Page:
Almost finished

The standing joke is that for the last several months, whenever someone asked how my project house was coming along, my response has been, "It's almost finished."

Well now it really must be almost finished since the things left on my punch list are things I really loathe doing like working with insulation. It was 94 degrees in Atlanta yesterday--10 degrees hotter than in Dallas/Fort Worth, so why I didn't do this when temperatures were conducive to wearing long sleeves, jeans, gloves, and a respirator are beyond me, but the job is now finished and the basement walls are insulated. Next step: hang the drywall.


North Point again fails to honor Memorial Day

For all of the wisdom and leadership that exists in this church, there is one thing at which North Point Community Church fails miserably: knowing how to address Memorial Day.

The most offensive tribute was the Sunday service Memorial Day weekend in 2004, after which I sent our pastor, Andy Stanley, a letter, which included this paragraph:

The purpose of Memorial Day is to honor American soldiers who have given their lives in defense of freedom. I’ll confess my sensitivity in holding to this purpose: my hero, mentor, and cousin, Lt. Col. Timothy Kehler, was an Air Force fighter pilot who was killed when his Phantom F-4E crashed in 1986. This past Memorial Day, North Point made no attempt to honor American soldiers who have given their lives defending the freedom we all enjoy. The song “American Soldier” followed by the recognition of former and active American armed service members was patriotic and heartfelt in its sincerity, but these are more appropriate for Veteran’s Day in November. The slideshow of U.S. soldiers shown during the song appeared to be desert images which reminded me of the 700+ service members killed in Iraq, but yet no mention was made of them. In ignoring them, the church also ignored tens of thousands of American men and women who have given their lives in wars and conflicts before. Was a proper acknowledgement of Memorial Day too solemn for North Point’s upbeat service format or does remembering the deaths of service members run contrary to someone’s politics?

Regrettably, Andy never responded to this note unlike my letter a year later.

While North Point wisely ceased stunts like those of two years ago, it still fails to give honor and respect to our dead armed service members and their families while patronizing current and veteran members of our armed services by acknowledging them instead.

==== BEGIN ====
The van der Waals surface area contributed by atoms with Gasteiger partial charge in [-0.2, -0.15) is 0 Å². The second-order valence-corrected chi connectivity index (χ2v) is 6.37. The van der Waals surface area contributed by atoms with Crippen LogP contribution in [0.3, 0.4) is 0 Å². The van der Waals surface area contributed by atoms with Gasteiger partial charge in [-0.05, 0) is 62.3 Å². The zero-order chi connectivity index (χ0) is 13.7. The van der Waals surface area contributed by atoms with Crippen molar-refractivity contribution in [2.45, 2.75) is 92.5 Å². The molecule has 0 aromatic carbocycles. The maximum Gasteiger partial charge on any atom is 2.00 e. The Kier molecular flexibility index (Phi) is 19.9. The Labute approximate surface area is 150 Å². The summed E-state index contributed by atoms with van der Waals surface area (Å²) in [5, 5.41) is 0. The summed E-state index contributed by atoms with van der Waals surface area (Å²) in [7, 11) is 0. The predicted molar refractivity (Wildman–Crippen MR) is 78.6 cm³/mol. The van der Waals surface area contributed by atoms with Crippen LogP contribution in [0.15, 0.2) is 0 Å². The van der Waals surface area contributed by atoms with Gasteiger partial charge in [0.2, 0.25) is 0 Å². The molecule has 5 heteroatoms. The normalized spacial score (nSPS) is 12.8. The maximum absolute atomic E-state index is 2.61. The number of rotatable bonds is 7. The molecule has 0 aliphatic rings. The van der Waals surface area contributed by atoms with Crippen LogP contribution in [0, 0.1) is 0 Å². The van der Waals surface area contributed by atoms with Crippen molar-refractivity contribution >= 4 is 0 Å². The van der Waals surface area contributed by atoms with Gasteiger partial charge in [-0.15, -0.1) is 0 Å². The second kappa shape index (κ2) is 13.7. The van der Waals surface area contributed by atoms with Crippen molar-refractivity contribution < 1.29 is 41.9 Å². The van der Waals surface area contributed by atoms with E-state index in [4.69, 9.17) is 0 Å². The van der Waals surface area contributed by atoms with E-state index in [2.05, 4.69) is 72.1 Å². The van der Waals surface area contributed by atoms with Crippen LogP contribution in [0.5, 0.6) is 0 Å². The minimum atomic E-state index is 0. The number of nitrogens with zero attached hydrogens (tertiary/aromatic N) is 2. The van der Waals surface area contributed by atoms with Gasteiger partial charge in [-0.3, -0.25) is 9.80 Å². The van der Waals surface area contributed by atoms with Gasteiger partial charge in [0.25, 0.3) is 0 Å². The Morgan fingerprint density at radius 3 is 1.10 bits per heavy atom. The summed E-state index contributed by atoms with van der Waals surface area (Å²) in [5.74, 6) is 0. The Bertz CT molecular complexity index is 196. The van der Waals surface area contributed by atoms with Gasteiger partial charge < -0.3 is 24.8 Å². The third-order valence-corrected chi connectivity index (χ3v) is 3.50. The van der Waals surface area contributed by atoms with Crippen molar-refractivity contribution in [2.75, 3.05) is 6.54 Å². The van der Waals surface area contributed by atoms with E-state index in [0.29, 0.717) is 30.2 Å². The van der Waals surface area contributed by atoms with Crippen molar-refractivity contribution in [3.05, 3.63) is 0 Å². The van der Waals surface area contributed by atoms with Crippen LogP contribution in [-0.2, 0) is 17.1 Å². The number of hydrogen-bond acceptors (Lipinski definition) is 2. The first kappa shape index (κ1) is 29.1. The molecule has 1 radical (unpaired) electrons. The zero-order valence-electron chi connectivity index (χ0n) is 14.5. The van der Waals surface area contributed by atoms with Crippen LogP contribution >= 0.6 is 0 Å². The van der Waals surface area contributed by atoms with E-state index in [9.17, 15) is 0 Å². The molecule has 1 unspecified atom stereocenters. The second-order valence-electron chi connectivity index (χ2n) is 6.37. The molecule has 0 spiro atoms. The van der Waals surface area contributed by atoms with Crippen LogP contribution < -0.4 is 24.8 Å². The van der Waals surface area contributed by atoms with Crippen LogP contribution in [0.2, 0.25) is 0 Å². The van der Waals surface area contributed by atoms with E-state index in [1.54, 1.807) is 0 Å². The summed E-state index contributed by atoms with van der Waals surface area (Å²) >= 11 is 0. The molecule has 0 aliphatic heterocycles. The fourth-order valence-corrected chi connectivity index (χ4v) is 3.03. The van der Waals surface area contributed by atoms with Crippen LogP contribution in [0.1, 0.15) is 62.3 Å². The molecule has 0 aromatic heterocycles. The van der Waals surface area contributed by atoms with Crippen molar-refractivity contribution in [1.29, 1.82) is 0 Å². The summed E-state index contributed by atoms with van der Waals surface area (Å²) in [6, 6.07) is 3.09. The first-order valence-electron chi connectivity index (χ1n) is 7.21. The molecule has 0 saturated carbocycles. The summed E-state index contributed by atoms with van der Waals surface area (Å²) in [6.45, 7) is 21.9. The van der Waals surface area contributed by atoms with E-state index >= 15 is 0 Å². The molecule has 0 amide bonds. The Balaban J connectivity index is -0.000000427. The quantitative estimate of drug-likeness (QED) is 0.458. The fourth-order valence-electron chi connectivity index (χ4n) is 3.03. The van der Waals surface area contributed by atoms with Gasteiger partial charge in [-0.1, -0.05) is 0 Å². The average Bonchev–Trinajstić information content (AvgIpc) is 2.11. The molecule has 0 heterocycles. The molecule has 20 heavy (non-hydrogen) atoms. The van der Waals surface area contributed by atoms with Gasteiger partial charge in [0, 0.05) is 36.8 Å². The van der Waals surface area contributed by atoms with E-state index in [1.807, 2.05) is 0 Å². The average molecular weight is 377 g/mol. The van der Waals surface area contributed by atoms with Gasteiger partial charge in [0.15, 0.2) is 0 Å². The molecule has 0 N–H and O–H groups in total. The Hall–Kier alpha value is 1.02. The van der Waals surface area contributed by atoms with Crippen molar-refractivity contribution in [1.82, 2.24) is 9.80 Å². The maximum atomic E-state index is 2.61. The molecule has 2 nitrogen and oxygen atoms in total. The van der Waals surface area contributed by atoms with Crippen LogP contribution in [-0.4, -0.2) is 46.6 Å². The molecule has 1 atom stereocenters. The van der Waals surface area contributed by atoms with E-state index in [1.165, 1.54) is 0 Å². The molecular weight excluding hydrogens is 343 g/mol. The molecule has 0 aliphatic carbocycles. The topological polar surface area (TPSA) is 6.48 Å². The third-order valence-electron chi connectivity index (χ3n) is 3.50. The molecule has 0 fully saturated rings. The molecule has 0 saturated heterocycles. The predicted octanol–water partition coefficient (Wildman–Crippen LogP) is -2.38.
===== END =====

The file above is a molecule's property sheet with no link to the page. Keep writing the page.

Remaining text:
And perhaps it was nervousness, but insulting nonetheless were the announcements made by the Navy officer (in full uniform) at the 8:30am service on Sunday when he twice mentioned celebrating Memorial Day "today" when in fact Memorial Day is always the last Monday in May, never a Sunday.


Worst Tech Products

PC World just came out with a list of the 25 worst tech products of all time, and it just goes to show that the bane of one man's existence is another man's love. I thought it funny that I really liked two of their 25 products: #11 Priceline Groceries & Gas and #13 IBM PCjr.

The Priceline Groceries & Gas was awesome for consumers. I'm not convinced it ever helped out grocers or gas stations. I lived in Orlando at the time and remember being able to pick up staple groceries like milk and eggs for next to nothing using Priceline. At the time gas was a buck and change per gallon, so I'm sure consumer demand wasn't overwhelming, but I'm a cheap bastard and managed to save about 10 cents per gallon from one of three gas stations that were on my route to/from work using Priceline Gas.

And I've already discussed my love of the PCjr.

I also really liked and still use my Timex Data Link Watch which made it onto PC World's list of dishonorable mention, though today I only wear it when working on my project house.

The only place to stay when visiting Orlando

I've learned that when we're traveling with kids, we need to have a suite if the trip is to be enjoyable and for everyone to get a good night's sleep. My definition of suite requires a door between the bedroom and living area which has a pull-out sofa sleeper, whereas a studio implies there is no physical barrier (door or otherwise) between different funcional areas in the room.